I also spent way too long trying to figure out why ‘right-clicking’ (i.e., touching the screen for a long time) in the Kindle app wouldn’t bring up the same context menu I had already found in the Kindle app I had long ago that I had installed on my desktop. In the end, although I could ‘right-click’ on the desktop without any problems, I just couldn’t get this to work in the Kindle app. It wasn’t until much later that I realized and learned that swiping up from the bottom was the way to make this functionality appear, at which point I think I actually fell in love with this new device.

With discoverability issues aside, one of the first things I wanted to do with this new tablet was to quickly optimize aspects of it using some of the tips that Scott Hanselman outlined in his recent tutorial on managing multiple full screen windows. Ironically, although I was able to easily manage multiple full-screen apps and even customize my Start menu, I found that there’s simply no way -- without an external mouse -- to close or minimalize applications as Scott showed in his video.

Windows 8.1 Tablet Experience Remains Problematic for Non-Technical Users

It probably sounds petty of me to outline problems that I had discovering how to do simple things with a Windows 8.1 tablet within the first 30 minutes of ownership. To be clear, I’m not disillusioned or disappointed with this device at all. The hardware is sound, it bristles with ports, such that the mere presence of a USB 3.0 slot is so awesome that I just can’t handle it, and I already see myself falling in love with this tablet that I primarily got for my kids.

But that doesn’t change the fact that I can’t shake the feeling that Windows 8.1 on tablets without external mice and keyboards, won’t cause some serious consternation by typical end users were they to pick up one of these devices on a whim. Discoverability of gestures is mostly haphazard and accidental at best, and there’s no introductory video or presentation when you first start using the device that tells you how to operate it. A simple 90-second tutorial would go such a long way it’s effectively criminal that there’s nothing like it baked in -- localization and other efforts be damned.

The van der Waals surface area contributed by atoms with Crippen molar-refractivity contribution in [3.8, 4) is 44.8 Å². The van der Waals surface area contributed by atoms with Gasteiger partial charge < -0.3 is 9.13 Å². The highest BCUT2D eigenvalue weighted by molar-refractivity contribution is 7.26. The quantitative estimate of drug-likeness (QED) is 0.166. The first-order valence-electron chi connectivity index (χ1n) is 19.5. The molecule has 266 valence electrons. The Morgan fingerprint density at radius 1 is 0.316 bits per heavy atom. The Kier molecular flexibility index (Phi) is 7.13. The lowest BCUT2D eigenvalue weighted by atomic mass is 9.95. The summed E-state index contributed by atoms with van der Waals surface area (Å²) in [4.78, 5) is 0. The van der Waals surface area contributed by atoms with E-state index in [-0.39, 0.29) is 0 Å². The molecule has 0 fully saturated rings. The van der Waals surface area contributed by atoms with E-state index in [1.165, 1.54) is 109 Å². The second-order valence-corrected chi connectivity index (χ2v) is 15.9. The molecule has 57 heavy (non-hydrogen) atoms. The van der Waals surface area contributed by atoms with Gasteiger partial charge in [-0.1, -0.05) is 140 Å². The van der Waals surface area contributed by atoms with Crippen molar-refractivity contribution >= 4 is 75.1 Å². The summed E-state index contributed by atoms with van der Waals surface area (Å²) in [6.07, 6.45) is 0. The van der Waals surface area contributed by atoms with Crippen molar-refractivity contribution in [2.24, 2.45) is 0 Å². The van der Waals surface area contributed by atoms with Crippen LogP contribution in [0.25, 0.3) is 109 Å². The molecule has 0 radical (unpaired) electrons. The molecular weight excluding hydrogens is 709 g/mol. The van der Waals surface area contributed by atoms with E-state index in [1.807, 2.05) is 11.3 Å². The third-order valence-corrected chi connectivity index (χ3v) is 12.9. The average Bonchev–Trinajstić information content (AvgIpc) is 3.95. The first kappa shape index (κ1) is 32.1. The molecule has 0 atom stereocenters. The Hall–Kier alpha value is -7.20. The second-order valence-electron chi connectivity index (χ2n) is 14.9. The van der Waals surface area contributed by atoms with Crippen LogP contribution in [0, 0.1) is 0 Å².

What perplexes me most about this Windows 8.1 tablet most of all is how it feels like it suffers from a bit of a split-personality complex. No, not in the same tired way people complain about desktop versus metro, but in the way that some of the new features and benefits of Windows 8.1 for desktop users aren’t available when using a touch-only interface, such as being able to suspend or terminate full-screen applications or place three full-screen applications side-by-side.

To me, the lack of these features feels pretty strange. Strange in the sense that one of my biggest complaints about the transition to Windows 8 is that much of what I’ve initially disliked has been due to what I’d call Microsoft ‘dumbing down’ Windows so that it’s easier to use on mobile and touch-only devices. So when Windows 8.1 provides fun, new, features that appear to only be available for desktop users, then that makes me feel like Windows 8.1 still doesn’t know if it’s focused on touch-only experiences or desktop experiences rather than trying to equally target both. Ultimately, that seeming problem of dual personalities actually makes a ton of sense given Paul Thurrott’s recent synopsis of the ongoing battle within the Windows group on the future look and behavior of what Windows will be.

The problem, however, is that while Microsoft fights internally to figure out what the future of Windows will shape up to be, there are some decent usability issues that I think power-users will be able to navigate just fine. However, I still believe that typical consumers will find navigation frustrating to the point where I just can’t see how Window 8.1 tablets are truly ready for prime-time among non-technical users compared to devices such as an iPad or Kindle.